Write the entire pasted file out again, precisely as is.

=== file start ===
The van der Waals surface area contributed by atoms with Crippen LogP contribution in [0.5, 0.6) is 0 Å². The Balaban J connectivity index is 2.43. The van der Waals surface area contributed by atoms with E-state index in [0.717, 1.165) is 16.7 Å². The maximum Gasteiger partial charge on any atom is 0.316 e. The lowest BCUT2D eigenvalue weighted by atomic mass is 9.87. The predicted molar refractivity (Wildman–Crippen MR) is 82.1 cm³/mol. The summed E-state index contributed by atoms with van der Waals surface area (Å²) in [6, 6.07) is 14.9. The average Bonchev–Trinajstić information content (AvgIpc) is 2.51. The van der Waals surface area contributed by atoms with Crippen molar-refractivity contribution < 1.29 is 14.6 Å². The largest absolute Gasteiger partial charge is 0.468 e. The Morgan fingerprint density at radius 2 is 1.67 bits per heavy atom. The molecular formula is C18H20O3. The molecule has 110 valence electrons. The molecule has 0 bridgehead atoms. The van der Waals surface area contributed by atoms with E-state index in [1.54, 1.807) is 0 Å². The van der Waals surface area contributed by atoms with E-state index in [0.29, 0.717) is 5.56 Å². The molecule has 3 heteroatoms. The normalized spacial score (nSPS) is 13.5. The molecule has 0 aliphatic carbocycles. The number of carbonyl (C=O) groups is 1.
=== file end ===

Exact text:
The van der Waals surface area contributed by atoms with Crippen LogP contribution in [0.5, 0.6) is 0 Å². The Balaban J connectivity index is 2.43. The van der Waals surface area contributed by atoms with E-state index in [0.717, 1.165) is 16.7 Å². The maximum Gasteiger partial charge on any atom is 0.316 e. The lowest BCUT2D eigenvalue weighted by atomic mass is 9.87. The predicted molar refractivity (Wildman–Crippen MR) is 82.1 cm³/mol. The summed E-state index contributed by atoms with van der Waals surface area (Å²) in [6, 6.07) is 14.9. The average Bonchev–Trinajstić information content (AvgIpc) is 2.51. The van der Waals surface area contributed by atoms with Crippen molar-refractivity contribution < 1.29 is 14.6 Å². The largest absolute Gasteiger partial charge is 0.468 e. The Morgan fingerprint density at radius 2 is 1.67 bits per heavy atom. The molecular formula is C18H20O3. The molecule has 110 valence electrons. The molecule has 0 bridgehead atoms. The van der Waals surface area contributed by atoms with E-state index in [1.54, 1.807) is 0 Å². The van der Waals surface area contributed by atoms with E-state index in [0.29, 0.717) is 5.56 Å². The molecule has 3 heteroatoms. The normalized spacial score (nSPS) is 13.5. The molecule has 0 aliphatic carbocycles. The number of carbonyl (C=O) groups is 1.